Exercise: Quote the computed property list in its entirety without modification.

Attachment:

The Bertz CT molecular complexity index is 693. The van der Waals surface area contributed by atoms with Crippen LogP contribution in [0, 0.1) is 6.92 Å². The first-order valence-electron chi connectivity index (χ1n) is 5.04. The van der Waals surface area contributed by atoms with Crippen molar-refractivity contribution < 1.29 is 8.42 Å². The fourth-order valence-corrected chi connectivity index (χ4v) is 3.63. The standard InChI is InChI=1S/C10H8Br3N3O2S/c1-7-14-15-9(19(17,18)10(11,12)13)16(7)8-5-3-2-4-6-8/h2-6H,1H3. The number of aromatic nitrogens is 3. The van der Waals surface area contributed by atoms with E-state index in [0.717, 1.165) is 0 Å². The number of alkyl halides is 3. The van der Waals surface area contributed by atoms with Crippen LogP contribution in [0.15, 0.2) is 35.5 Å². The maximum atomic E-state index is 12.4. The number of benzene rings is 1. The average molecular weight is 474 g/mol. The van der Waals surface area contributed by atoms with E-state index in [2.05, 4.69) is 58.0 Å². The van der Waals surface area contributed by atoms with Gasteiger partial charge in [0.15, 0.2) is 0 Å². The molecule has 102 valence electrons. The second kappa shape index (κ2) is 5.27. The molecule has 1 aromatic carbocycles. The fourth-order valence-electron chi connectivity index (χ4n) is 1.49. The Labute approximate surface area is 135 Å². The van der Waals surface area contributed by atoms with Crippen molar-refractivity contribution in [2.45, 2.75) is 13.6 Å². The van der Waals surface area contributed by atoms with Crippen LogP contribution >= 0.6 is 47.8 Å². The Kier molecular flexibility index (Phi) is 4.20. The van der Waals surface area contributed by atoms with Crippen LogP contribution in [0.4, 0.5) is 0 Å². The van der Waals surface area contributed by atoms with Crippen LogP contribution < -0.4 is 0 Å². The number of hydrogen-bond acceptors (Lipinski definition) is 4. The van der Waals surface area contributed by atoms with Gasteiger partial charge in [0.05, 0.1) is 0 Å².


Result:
The Bertz CT molecular complexity index is 693. The van der Waals surface area contributed by atoms with Crippen LogP contribution in [0, 0.1) is 6.92 Å². The first-order valence-electron chi connectivity index (χ1n) is 5.04. The van der Waals surface area contributed by atoms with Crippen molar-refractivity contribution < 1.29 is 8.42 Å². The fourth-order valence-corrected chi connectivity index (χ4v) is 3.63. The standard InChI is InChI=1S/C10H8Br3N3O2S/c1-7-14-15-9(19(17,18)10(11,12)13)16(7)8-5-3-2-4-6-8/h2-6H,1H3. The number of aromatic nitrogens is 3. The van der Waals surface area contributed by atoms with E-state index in [0.717, 1.165) is 0 Å². The number of alkyl halides is 3. The van der Waals surface area contributed by atoms with Crippen LogP contribution in [0.15, 0.2) is 35.5 Å². The maximum atomic E-state index is 12.4. The number of benzene rings is 1. The average molecular weight is 474 g/mol. The van der Waals surface area contributed by atoms with E-state index in [2.05, 4.69) is 58.0 Å². The van der Waals surface area contributed by atoms with Gasteiger partial charge in [0.15, 0.2) is 0 Å². The molecule has 102 valence electrons. The second kappa shape index (κ2) is 5.27. The molecule has 1 aromatic carbocycles. The fourth-order valence-electron chi connectivity index (χ4n) is 1.49. The Labute approximate surface area is 135 Å². The van der Waals surface area contributed by atoms with Crippen molar-refractivity contribution in [2.45, 2.75) is 13.6 Å². The van der Waals surface area contributed by atoms with Crippen LogP contribution >= 0.6 is 47.8 Å². The Kier molecular flexibility index (Phi) is 4.20. The van der Waals surface area contributed by atoms with Crippen LogP contribution in [0.4, 0.5) is 0 Å². The van der Waals surface area contributed by atoms with Crippen LogP contribution < -0.4 is 0 Å². The number of hydrogen-bond acceptors (Lipinski definition) is 4. The van der Waals surface area contributed by atoms with Gasteiger partial charge in [0.05, 0.1) is 0 Å².